Measure of Resuscitation

What measurement or technology, knowing BP measures aren’t always best, and mental status and peripheral pulses aren’t reliable, would be reasonable to field medics as a measure of resuscitation?  Would a cost-efficient field lactate monitor be worthwhile?

8 Comments on “Measure of Resuscitation”

  1. Is there a surrogate for lactate that could be used while awaiting an FDA approved, preferably CLIA waived option for the cost-efficient field lactate monitor?

  2. By surrogate for lactate, do you mean another lab value? Like Base Deficit…or do you mean a surrogate Point of care testing device: like iStat or EPOC that approved in US? (see POCT paper)….or do you mean a surrogate non-laboratory measure, like urine output?

    I know, I didn’t answer your question. I made up the ones above because I don’t know if we’re shooting at the correct target. I’m waiting for some other guys with more experience to weigh in on the accuracy of current POCT devices that just measure lactate, that are small, and, theoretically, less expensive than currently available devices (above) in the US.

    My question to the SME’s is: is lactate “good enough” that we should be focusing on that measure as an accurate surrogate for tissue oxygen debt? Your question, I think, is: is there something good enough in the meantime, currently available you can use today?… assuming lactate measurement is the ultimate goal

  3. Hyperglycemia in a shock state is a poor prognostic indicator (PMID: 24227559). However, I don’t think there’s good literature to show you can take an improvement in the value as a surrogate for improved tissue perfusion.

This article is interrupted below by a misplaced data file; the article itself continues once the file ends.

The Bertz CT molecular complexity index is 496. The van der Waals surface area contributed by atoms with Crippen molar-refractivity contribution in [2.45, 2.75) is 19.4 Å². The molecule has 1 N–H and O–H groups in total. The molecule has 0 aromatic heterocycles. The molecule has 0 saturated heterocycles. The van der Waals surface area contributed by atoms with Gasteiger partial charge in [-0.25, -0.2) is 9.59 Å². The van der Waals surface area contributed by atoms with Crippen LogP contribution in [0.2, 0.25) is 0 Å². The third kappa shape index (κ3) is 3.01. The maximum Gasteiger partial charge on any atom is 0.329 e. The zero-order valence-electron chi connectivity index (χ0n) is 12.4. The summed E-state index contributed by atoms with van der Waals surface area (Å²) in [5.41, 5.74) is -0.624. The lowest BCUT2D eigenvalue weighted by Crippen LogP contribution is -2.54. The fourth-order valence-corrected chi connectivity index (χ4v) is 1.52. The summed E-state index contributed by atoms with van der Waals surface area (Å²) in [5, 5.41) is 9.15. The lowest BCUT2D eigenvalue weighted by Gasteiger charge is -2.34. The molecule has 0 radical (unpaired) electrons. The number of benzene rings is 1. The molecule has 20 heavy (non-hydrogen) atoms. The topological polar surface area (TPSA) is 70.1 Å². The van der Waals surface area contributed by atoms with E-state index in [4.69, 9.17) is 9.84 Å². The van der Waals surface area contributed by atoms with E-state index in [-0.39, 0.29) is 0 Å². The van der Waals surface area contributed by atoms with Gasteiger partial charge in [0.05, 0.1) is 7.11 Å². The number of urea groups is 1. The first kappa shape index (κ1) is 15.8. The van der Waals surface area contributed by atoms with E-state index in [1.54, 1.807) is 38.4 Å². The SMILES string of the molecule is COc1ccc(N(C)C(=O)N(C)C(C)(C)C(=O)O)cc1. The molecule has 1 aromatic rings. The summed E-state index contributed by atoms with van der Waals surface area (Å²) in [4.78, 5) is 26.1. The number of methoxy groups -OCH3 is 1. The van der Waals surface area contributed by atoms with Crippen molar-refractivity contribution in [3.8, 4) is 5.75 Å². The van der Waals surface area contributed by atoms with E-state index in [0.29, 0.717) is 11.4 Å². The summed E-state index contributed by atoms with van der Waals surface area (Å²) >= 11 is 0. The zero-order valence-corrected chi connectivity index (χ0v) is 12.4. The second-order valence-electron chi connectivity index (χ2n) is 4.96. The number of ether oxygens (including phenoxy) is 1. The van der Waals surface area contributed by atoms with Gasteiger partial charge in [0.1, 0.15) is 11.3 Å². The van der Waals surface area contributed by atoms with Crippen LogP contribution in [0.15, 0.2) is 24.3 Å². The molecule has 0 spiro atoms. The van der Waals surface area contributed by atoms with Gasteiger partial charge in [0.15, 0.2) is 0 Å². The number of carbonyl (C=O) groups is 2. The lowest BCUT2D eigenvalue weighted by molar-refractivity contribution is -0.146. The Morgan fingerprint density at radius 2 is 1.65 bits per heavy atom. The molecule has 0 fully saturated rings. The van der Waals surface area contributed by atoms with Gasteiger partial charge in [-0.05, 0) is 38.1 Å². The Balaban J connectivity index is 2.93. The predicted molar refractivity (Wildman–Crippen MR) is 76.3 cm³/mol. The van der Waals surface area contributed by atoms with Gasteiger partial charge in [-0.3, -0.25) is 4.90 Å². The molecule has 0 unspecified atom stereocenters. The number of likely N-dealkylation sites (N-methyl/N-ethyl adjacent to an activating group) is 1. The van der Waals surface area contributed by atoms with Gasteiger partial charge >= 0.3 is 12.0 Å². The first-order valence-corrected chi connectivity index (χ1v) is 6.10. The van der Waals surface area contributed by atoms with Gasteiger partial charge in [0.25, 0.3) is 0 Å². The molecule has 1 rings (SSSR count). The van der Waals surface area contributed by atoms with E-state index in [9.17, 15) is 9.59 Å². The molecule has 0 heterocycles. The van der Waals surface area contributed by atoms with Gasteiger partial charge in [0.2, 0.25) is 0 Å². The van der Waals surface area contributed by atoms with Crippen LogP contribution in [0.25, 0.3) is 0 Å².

4. I’m a FF/PM, so be gentle…

    We are looking at lactate monitoring as a part of our routine blood draw: glucose and now lactates for a few reasons. Agitated Delirium and Sepsis.

    The devices out there are as simple to use as a glucometer.

    This podcast discusses some of the agitated delirium issues: and why we as pre-hospital providers could use lactate monitoring to warn of impending cardiac irritability…

    So i guess it could be used to trend for PFC…

    • I’ll be sure to listen. I heard the guys in the “Taming the SRU, Penetrating Trauma,” episode say that glucose is the poor man’s lactate and that they would begin giving blood products to a patient with penetrating trauma and a glucose level above 180. Thoughts? I haven’t looked into this yet.

      • My only thoughts are:

        Blood glucose is measured in mg/DL (1liter = 10 deciliter) so in a volume depleted pt are we only confirming a hypovolemic state because the patient is depleted to the point that the “calibration” is skewed? And therefore artificially high? Or are we measuring the body’s inability to move blood because they are depleted and therefore cannot use glucose and therefore a correction could be seen to an anaerobic metabolism?

      • Not sure if my last comment came through or not but I would be Interested to know if it’s a calibration issue between the glucometer and blood volume getting artificially high blood glucose Reading or is it because blood is not moving therefore the volume depleted and it’s causing decreased metabolism and therefore increasing the blood glucose level because Its not being utilized. Perhaps is a correlation that can be drawn

        It’s not like the testing blood glucose on hypovolemic patients when their calibrating the instruments mostly normal blood volume patients

        • If 1 L equals 10 dL a loss of a 1 L to 1.5 L in a 5-7 L patient would skew the results significantly…

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